The Time New Jersey Controlled The Caviar World

When you think of luxury foods that are the epitome of wealth you may think of oysters, caviar, lobster, and truffles. While truffles have been a delicacy since Ancient Greece, oysters and lobster were both considered poor man's food up until the 19th century. Caviar, on the other hand, has an unusual history. While there are historic records pertaining to the fishing of sturgeon, records of harvesting the roe don't seem to appear until the 9th century, per Petrossian. The word itself comes from the Persian for 'fish roe'. According to historian David Jacoby, there were records pertaining to the trade of caviar between Greece and Russia during the Byzantium era from at least the 12th century. In England, beluga caviar was reserved for monarchs as its popularity started to spread all over Europe. 

In America, however, the fish egg delicacy has a complicated history. According to journalist Inga Saffron, up until the mid-19th century, many people considered caviar pig fodder and while natives were fond of sturgeon, European settlers weren't so interested in its "strong, oily flavor," per Eater. In the same way, some US bars use salted peanuts to encourage more drinking, caviar was a free "bar snack" back in the days before it became the height of fashion. Of course, when demand for things increases and supply diminishes, the price is bound to go up.

Delaware Bay: A natural sturgeon breeding ground

In Inga Saffron's book "Caviar: The Strange History and Uncertain Future of the World's Most Coveted Delicacy" she says that the large sturgeon fish were so abundant in Delaware Bay during the spring that, "ferry passengers were treated to acrobatic displays of leaping fish, and occasionally had to scurry to avoid one nose-bombing the deck." Considering they were reported to weigh around 800 pounds a piece, this must have been quite alarming for the people onboard.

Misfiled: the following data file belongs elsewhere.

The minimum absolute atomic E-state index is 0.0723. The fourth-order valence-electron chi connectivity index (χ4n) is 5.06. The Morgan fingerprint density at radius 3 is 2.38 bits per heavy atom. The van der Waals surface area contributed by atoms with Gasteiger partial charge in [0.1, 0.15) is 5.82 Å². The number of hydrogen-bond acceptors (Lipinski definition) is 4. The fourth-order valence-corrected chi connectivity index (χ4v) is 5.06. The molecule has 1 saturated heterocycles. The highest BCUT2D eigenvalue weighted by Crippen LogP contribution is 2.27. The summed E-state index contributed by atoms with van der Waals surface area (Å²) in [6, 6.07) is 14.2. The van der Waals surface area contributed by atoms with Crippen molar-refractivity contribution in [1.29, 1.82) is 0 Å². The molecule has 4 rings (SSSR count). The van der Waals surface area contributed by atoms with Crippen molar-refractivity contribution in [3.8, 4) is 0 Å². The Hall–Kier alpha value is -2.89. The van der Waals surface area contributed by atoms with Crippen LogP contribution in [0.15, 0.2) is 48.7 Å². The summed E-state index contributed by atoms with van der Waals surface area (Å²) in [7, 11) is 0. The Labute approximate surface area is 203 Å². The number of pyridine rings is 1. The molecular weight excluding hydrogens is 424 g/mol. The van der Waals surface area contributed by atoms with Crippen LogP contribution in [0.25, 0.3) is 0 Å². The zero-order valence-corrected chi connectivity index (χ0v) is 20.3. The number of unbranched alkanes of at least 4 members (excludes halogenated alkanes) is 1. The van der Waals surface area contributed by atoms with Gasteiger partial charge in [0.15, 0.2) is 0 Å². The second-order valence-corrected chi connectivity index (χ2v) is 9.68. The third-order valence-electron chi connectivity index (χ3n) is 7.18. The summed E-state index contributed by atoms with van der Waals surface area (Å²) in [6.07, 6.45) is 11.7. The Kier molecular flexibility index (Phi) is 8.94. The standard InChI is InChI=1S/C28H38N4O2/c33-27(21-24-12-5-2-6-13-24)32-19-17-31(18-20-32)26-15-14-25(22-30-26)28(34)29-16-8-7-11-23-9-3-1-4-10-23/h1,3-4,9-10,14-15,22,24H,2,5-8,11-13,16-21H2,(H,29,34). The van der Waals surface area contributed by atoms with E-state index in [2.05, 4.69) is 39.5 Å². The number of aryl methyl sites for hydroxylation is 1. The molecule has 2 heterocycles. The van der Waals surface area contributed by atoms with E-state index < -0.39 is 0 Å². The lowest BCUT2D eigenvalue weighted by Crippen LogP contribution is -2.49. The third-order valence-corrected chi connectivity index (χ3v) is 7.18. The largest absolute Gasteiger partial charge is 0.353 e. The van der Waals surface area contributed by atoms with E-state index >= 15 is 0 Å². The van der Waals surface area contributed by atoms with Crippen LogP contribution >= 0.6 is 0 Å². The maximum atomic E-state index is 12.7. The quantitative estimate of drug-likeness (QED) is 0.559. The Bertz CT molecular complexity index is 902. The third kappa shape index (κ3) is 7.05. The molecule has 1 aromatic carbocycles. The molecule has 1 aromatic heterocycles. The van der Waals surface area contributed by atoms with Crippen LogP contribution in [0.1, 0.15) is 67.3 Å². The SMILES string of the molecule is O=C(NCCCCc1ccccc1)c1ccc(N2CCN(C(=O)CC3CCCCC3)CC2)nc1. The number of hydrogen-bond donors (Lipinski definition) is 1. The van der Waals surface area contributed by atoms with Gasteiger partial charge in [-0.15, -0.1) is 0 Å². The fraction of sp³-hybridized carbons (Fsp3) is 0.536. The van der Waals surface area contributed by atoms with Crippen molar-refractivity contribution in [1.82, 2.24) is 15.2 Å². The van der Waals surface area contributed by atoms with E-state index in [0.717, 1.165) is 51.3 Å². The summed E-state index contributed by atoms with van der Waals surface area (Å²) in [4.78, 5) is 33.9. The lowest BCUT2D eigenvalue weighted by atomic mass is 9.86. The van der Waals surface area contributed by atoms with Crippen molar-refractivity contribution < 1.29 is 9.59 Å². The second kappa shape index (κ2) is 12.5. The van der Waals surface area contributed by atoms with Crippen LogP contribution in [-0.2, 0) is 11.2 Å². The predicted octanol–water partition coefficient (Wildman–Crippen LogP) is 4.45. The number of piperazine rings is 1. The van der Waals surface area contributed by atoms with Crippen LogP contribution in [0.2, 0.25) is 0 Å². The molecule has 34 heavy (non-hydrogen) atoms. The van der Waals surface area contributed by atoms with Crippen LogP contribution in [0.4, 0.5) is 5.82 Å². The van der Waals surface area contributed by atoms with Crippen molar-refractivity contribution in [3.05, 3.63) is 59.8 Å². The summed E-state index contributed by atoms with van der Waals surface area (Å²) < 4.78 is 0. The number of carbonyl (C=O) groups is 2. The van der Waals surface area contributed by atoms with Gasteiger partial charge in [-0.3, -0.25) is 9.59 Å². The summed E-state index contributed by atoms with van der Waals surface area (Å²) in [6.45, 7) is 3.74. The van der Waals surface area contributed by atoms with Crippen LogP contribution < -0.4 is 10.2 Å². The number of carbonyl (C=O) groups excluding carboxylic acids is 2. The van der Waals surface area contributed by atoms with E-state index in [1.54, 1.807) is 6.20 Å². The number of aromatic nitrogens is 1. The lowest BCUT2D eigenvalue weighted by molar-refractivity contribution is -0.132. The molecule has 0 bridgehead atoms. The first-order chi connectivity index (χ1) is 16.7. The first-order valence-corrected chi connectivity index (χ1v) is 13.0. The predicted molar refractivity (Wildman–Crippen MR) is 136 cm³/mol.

On the banks of the bay, in an area now known as Bayside, there was a town known as Caviar and once thought of as "New Jersey's equivalent of a gold rush" per Head Topics. Things changed for the area in the 1870s when Henry Schacht began to farm the sturgeon, meaning the fish would be available during the off-season. Immigrant, Bendix Blohm, also arrived in the area with the hope of exporting caviar back to locations where it was popular in Europe. Others in the area realized the potential and got in on the action. The town — now known as Caviar — was now making the equivalent of around $2 million in today's money every season, per Eater. However, the boom was short-lived. According to an 1899 report on fishing in Delaware Bay by John N. Cobb of the United States Fish Commission, there was a sharp decline in the amount of fish being produced in the area by that time. 

All good things must come to an end

Inga Saffron writes in her book, "There was so much money to be made. The fishing was so intense. And the environmental devastation was so enormous that sturgeon were just wiped out in this really short span of time," per Eater. For several decades, "North America was exporting more caviar to Europe than Russia." However, when there's no program in place to ensure the survival of the species and they can't produce more than is harvested, this is bound to end in disaster. According to Delaware Surf Fishing the commercial fishing industry in Delaware Bay "collapsed in 1901" due to the decline in the amount of sturgeon available in the area. They reported that "Atlantic sturgeon are now thought to be absent from at least 14 rivers they used historically."

According to the National Oceanic and Atmospheric Administration Fisheries, "Atlantic sturgeon are slow-growing and late-maturing" meaning that harvesting them in the numbers they did during the late 19th century was unsustainable. Today, sturgeon in the area are listed on the Endangered Species List, and fishing them is prohibited. However, they are still under threat of being accidentally caught in "commercial fisheries" and due to "habitat degradation" caused by human activities.